press releasesThis is an excerpt from my Kindle book, DIY Press Releases: Your Guide to Becoming Your Own PR Consultant.

Writing a press release is easy! There’s really a formula to it, and once you get it, you’ll find it easy to write multiple releases.

1. Start With Your Subject.

What is your release about? Keep in mind: it MUST be newsworthy! No one likes reading “fluff” releases. Some newsworthy topics include:

  • Launch of new business/grand opening
  • Launch of new website
  • Addition of major client or contract
  • Announcement of contest
  • Award received
  • Coverage in major media source

This list isn’t comprehensive by any means, but just ask yourself: could this be a headline on the front page of the news? Or anywhere else in the newspaper? Or is it more of an article or sales piece? If it’s the latter, save it for something else.

2. Who, What, When, Where, Why, and How

Now write out all the details about your subject.

  • Who does it involve?
  • What is the event/announcement?
  • When and where does/did it occur?
  • How is it happening?

From this you’ll have the meat of your release, and your first paragraph (remember, most people won’t read past the first paragraph, so you want all the pertinent information to be there).

3. Find Your Keywords.

Make a list of keywords or phrases that relate to your business. An easy way to do this is to ask

yourself how you would describe the business. If it’s a local business, include the city (Orlando pizza) in the keyword. Test out the keywords by searching for them in Google to see what results come up. If the results show listings you want to be among, they’re good keywords. Use the keywords throughout the release.

4. Fill in the Blanks.

Now it’s time to create your release.

  • Insert your city and state, today’s date (or the date you’ll send out the release).
  • Insert the info from step 2 in the first paragraph — the Who, What, When, Where, Why, How?
  • You’ll have 1-2 additional paragraphs.
  • At the end of the press releases, it’s customary to have an “About X Company” section that overviews what your company does.
  • Following the About X Company is the contact information. Be sure and put a contact that is the most relevant to the topic. That might not be you, so if you don’t want a lot of phone calls with questions you can’t answer, put the appropriate person.

Most releases are around 400 words or less. There’s no need for your release to be longer than it needs to be, so say what you need to say and be done.

Quotes are good. Try to include a quote from someone involved in the news (the higher up the totem pole, the better). The quote should be interesting and show excitement in the topic.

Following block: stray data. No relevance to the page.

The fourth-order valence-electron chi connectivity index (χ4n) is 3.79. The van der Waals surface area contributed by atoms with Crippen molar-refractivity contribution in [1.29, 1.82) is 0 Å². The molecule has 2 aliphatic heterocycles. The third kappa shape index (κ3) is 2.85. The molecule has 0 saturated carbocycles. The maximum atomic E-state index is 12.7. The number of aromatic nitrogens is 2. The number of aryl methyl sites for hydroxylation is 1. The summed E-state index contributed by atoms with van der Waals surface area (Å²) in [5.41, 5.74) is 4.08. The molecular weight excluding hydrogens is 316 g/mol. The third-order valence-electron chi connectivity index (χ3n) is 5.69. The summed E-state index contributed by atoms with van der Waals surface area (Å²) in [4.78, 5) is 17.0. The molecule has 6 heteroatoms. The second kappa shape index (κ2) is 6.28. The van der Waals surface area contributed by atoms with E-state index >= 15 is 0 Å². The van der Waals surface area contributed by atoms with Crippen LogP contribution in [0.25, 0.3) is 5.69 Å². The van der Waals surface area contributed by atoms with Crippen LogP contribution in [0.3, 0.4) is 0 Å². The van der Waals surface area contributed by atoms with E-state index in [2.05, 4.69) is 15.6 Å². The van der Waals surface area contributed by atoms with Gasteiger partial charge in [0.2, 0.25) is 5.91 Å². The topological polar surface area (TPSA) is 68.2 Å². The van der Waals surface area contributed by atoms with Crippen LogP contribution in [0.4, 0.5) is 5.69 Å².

5. Decide on Distribution

For distributing your release, you have three primary options:

  1. Use a distribution service like PRWeb.com. You pay anywhere from $89 to $500+ for this service, but your release is guaranteed to go to specific websites like Google News, Yahoo, MSN, and sites specific to your industry. The releases generally go out immediately or within a few hours. If you’re looking for a guarantee of where it’s going and are short on time, this is your best option.
  2. Send to a list of media contacts. If you have media contacts at websites, newspapers, magazines, radio or television stations, you can send them the press release directly. If not, you can research (free) or buy lists that give you the contact info for these PR contacts. If you want local coverage and don’t mind a little footwork, this is a good option.
  3. Your third option is to send the release to the numerous free distribution sites available. There are many, and some are better known than others. The disadvantage of these sites is that it may take 2 days to get your release published (it’s usually first come, first served). If you plan in advance, it can work. The more places your release is found, the better. If you’re on a tight budget, try this to boost your SEO with your release. Additionally, you should send your release via email to your database of customers and contacts.

6. After the Release

To see what sites published your release, search for your business name or your keywords on Google. You can also set up a Google Alert that will tell you where your keywords or business name are appearing online each day. Compare your search engine ranking with what it was prior to your release going out. It should move up. Then check your website traffic and orders to see if they went up as well. If they did, the release successfully helped boost your company?exposure!

If you elected for paid distribution, you will receive a report that tells you where your release was published. This is a useful metric, so keep it for comparison purposes for future releases.

Share your release through your company’s social media channels to amplify distribution. Some press release services will do this for you automatically if you enter your Twitter or Facebook info in when uploading your release.

Get your copy of DIY Press Releases today and start writing your own press releases!